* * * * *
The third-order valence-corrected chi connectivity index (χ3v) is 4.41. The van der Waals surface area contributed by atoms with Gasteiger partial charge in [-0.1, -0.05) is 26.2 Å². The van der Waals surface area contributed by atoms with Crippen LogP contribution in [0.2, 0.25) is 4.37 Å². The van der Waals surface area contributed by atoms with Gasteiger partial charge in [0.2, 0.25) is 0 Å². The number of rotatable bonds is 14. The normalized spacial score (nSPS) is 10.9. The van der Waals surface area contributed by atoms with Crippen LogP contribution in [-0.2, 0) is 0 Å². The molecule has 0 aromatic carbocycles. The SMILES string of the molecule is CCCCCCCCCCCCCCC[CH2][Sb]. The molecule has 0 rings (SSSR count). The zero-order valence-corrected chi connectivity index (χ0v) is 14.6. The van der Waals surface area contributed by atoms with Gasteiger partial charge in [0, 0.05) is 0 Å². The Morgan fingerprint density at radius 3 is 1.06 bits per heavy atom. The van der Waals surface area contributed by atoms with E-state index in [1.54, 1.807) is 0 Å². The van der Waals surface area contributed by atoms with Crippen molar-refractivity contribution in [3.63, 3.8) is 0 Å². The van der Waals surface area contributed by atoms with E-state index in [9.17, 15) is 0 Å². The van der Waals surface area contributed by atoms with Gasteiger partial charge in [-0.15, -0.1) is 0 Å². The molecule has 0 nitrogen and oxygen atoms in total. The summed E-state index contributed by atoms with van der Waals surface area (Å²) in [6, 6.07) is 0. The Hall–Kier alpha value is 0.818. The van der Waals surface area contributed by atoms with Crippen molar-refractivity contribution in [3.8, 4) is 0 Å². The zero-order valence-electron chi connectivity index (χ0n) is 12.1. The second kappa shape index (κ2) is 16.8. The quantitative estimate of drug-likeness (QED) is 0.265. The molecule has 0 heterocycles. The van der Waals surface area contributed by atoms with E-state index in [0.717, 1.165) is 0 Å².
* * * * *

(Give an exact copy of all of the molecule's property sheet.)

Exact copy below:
The third-order valence-corrected chi connectivity index (χ3v) is 4.41. The van der Waals surface area contributed by atoms with Gasteiger partial charge in [-0.1, -0.05) is 26.2 Å². The van der Waals surface area contributed by atoms with Crippen LogP contribution in [0.2, 0.25) is 4.37 Å². The van der Waals surface area contributed by atoms with Gasteiger partial charge in [0.2, 0.25) is 0 Å². The number of rotatable bonds is 14. The normalized spacial score (nSPS) is 10.9. The van der Waals surface area contributed by atoms with Crippen LogP contribution in [-0.2, 0) is 0 Å². The molecule has 0 aromatic carbocycles. The SMILES string of the molecule is CCCCCCCCCCCCCCC[CH2][Sb]. The molecule has 0 rings (SSSR count). The zero-order valence-corrected chi connectivity index (χ0v) is 14.6. The van der Waals surface area contributed by atoms with Gasteiger partial charge in [0, 0.05) is 0 Å². The Morgan fingerprint density at radius 3 is 1.06 bits per heavy atom. The van der Waals surface area contributed by atoms with E-state index in [1.54, 1.807) is 0 Å². The van der Waals surface area contributed by atoms with Crippen molar-refractivity contribution in [3.63, 3.8) is 0 Å². The van der Waals surface area contributed by atoms with E-state index in [9.17, 15) is 0 Å². The van der Waals surface area contributed by atoms with Gasteiger partial charge in [-0.15, -0.1) is 0 Å². The molecule has 0 nitrogen and oxygen atoms in total. The summed E-state index contributed by atoms with van der Waals surface area (Å²) in [6, 6.07) is 0. The Hall–Kier alpha value is 0.818. The van der Waals surface area contributed by atoms with Crippen molar-refractivity contribution in [3.8, 4) is 0 Å². The zero-order valence-electron chi connectivity index (χ0n) is 12.1. The second kappa shape index (κ2) is 16.8. The quantitative estimate of drug-likeness (QED) is 0.265. The molecule has 0 heterocycles. The van der Waals surface area contributed by atoms with E-state index in [0.717, 1.165) is 0 Å².